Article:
PSYCH 100H Chapter Notes - Chapter 4: Classical Conditioning, Operant Conditioning Chamber, Drug Tolerance

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6 Feb 2017

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Basic Processes of Learning
I. Basics
a. Learning any process through which experience at one time can alter an individual's behavior at a
future time
b. Experience any effects of the environment that are mediated by the individual's sensory systems
c. Behavior any subsequent behavior that is not part of the individual's immediate response to the
sensory stimulation during the learning experience
II. Classical Conditioning
a. Reflex simple, relatively automatic, stimulus-response sequence mediated by the nervous system.
i. Stimulus a particular well-defined event in the environment
ii. Response a particular well-defined behavior
iii. Habituation a decline in the magnitude of a reflexive response when the stimulus is
repeated several times in succession
b. Fundamentals of Classical Conditioning
i. Pavlov's Initial Discovery of Classical Conditioning his study with dogs for salivating
around food near mouth
ii. Procedure and Generality of Classical Conditioning
1. Conditioned Stimulus the stimulus that was "taught"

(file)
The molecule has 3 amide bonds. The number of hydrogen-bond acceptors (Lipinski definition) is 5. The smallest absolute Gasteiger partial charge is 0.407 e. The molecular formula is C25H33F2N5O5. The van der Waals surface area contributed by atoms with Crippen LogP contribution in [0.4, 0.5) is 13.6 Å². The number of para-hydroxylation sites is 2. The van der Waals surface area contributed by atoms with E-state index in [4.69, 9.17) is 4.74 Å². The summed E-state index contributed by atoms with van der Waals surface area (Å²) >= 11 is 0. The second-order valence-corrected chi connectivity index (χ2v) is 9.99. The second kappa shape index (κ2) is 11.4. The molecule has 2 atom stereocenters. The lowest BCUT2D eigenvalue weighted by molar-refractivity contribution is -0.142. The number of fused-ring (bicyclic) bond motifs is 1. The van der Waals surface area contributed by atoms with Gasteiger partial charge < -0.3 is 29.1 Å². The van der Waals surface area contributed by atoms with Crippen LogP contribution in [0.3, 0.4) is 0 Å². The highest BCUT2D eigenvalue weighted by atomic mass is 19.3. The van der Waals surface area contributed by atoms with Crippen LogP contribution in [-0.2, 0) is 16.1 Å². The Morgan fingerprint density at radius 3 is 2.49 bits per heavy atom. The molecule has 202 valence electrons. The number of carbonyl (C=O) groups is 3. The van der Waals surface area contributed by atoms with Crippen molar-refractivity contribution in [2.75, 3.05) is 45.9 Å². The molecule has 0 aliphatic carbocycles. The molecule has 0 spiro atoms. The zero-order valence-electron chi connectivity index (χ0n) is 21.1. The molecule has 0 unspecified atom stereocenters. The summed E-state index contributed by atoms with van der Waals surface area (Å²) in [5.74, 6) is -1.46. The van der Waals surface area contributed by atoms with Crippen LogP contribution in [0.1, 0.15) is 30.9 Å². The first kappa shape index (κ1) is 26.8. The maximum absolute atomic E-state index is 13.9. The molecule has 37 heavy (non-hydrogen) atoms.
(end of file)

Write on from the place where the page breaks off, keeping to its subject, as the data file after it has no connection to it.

2. Conditioned Response the response that was "taught"
3. Unconditioned Stimulus normal stimulus before "teaching"
4. Unconditioned Response normal response before "teaching"
5. Classical Conditioning, or Pavlovian Conditioning is teaching the dog to salivate for
the bell, not the food
iii. Extinction of Conditioned Responses, and Recovery from Extinction
1. Extinction for dogs, without food following the bell, the dog no longer salivated
from the bell alone
2. Spontaneous Recovery the mere passage of time following extinction can partially
renew the conditioned response
iv. Generalization v Discrimination in Classical Conditioning
1. Generalization after conditioning, animals would show the conditioned response
not just to the original conditioned stimulus, but also to new stimuli that resembled
that stimulus
2. Discrimination Training the response to one is reinforced while the response to the
other is extinguished
v. Relevance to Emergency of Behaviorism science should avoid terms that refer to mental
entities such as thoughts, emotions, because they cannot be directly observed
c. What is Learned in Classical Conditioning
i. Stimulus-Stimulus Associations are Learned
1. The conditioned stimulus creates a mental representation of unconditioned stimulus
thus causing the response
ii. Stimulus-Response Theory
1. The new pathway is learned, now both stimuli cause the same response
iii. Learned Expectancy
1. Cognitive theories hypothesize, unobserved entities within the mind are used to
explain and predict behavior, contrary to the dictates of behaviorism
iv. Conditioning Depends on the Predictive Value of the Conditioned Stimulus
1. The conditioned stimulus must precede the unconditioned stimulus
2. The conditioned stimulus must signal heightened probability of occurrence of the
unconditioned stimulus
3. Conditioning is ineffective when the animal already has a good predictor
a. Blocking Effect the already conditioned stimulus blocks conditioning to the
new stimulus that it has been paired with
d. Conditioned Fear, Liking, Hunger, and Sexual Arousal
i. John B. Watson conditioned fear in humans
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